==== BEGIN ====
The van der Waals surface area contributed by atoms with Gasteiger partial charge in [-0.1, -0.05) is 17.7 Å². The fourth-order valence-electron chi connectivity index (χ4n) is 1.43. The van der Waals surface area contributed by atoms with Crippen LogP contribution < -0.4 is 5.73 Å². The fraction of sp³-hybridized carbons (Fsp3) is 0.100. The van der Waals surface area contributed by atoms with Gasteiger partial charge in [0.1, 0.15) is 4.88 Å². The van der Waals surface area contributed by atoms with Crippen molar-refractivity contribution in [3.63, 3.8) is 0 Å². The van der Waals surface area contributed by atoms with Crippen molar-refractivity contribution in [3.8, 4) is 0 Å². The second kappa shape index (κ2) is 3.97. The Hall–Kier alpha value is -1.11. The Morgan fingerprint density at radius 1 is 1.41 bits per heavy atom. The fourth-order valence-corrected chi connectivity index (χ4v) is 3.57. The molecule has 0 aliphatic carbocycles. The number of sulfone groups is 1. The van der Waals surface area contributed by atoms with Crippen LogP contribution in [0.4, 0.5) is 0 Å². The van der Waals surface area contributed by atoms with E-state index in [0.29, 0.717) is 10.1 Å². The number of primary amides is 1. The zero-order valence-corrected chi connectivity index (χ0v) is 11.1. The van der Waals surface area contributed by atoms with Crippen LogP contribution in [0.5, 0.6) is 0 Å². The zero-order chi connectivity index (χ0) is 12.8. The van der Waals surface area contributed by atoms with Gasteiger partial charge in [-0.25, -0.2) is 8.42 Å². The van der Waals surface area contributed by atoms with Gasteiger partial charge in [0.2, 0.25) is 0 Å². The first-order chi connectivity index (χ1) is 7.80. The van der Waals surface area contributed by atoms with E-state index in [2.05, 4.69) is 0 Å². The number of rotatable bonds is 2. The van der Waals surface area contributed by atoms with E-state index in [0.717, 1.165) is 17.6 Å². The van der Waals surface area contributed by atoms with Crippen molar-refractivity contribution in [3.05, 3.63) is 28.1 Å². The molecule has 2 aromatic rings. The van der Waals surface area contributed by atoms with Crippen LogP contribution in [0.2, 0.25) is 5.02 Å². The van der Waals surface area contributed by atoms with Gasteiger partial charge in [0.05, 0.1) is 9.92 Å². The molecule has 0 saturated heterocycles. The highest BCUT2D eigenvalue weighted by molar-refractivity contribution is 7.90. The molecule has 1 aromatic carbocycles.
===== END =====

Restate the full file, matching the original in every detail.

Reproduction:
The van der Waals surface area contributed by atoms with Gasteiger partial charge in [-0.1, -0.05) is 17.7 Å². The fourth-order valence-electron chi connectivity index (χ4n) is 1.43. The van der Waals surface area contributed by atoms with Crippen LogP contribution < -0.4 is 5.73 Å². The fraction of sp³-hybridized carbons (Fsp3) is 0.100. The van der Waals surface area contributed by atoms with Gasteiger partial charge in [0.1, 0.15) is 4.88 Å². The van der Waals surface area contributed by atoms with Crippen molar-refractivity contribution in [3.63, 3.8) is 0 Å². The van der Waals surface area contributed by atoms with Crippen molar-refractivity contribution in [3.8, 4) is 0 Å². The second kappa shape index (κ2) is 3.97. The Hall–Kier alpha value is -1.11. The Morgan fingerprint density at radius 1 is 1.41 bits per heavy atom. The fourth-order valence-corrected chi connectivity index (χ4v) is 3.57. The molecule has 0 aliphatic carbocycles. The number of sulfone groups is 1. The van der Waals surface area contributed by atoms with Crippen LogP contribution in [0.4, 0.5) is 0 Å². The van der Waals surface area contributed by atoms with E-state index in [0.29, 0.717) is 10.1 Å². The number of primary amides is 1. The zero-order valence-corrected chi connectivity index (χ0v) is 11.1. The van der Waals surface area contributed by atoms with Crippen LogP contribution in [0.5, 0.6) is 0 Å². The zero-order chi connectivity index (χ0) is 12.8. The van der Waals surface area contributed by atoms with Gasteiger partial charge in [-0.25, -0.2) is 8.42 Å². The van der Waals surface area contributed by atoms with Gasteiger partial charge in [0.2, 0.25) is 0 Å². The first-order chi connectivity index (χ1) is 7.80. The van der Waals surface area contributed by atoms with E-state index in [2.05, 4.69) is 0 Å². The number of rotatable bonds is 2. The van der Waals surface area contributed by atoms with E-state index in [0.717, 1.165) is 17.6 Å². The van der Waals surface area contributed by atoms with Crippen molar-refractivity contribution in [3.05, 3.63) is 28.1 Å². The molecule has 2 aromatic rings. The van der Waals surface area contributed by atoms with Crippen LogP contribution in [0.2, 0.25) is 5.02 Å². The van der Waals surface area contributed by atoms with Gasteiger partial charge in [0.05, 0.1) is 9.92 Å². The molecule has 0 saturated heterocycles. The highest BCUT2D eigenvalue weighted by molar-refractivity contribution is 7.90. The molecule has 1 aromatic carbocycles.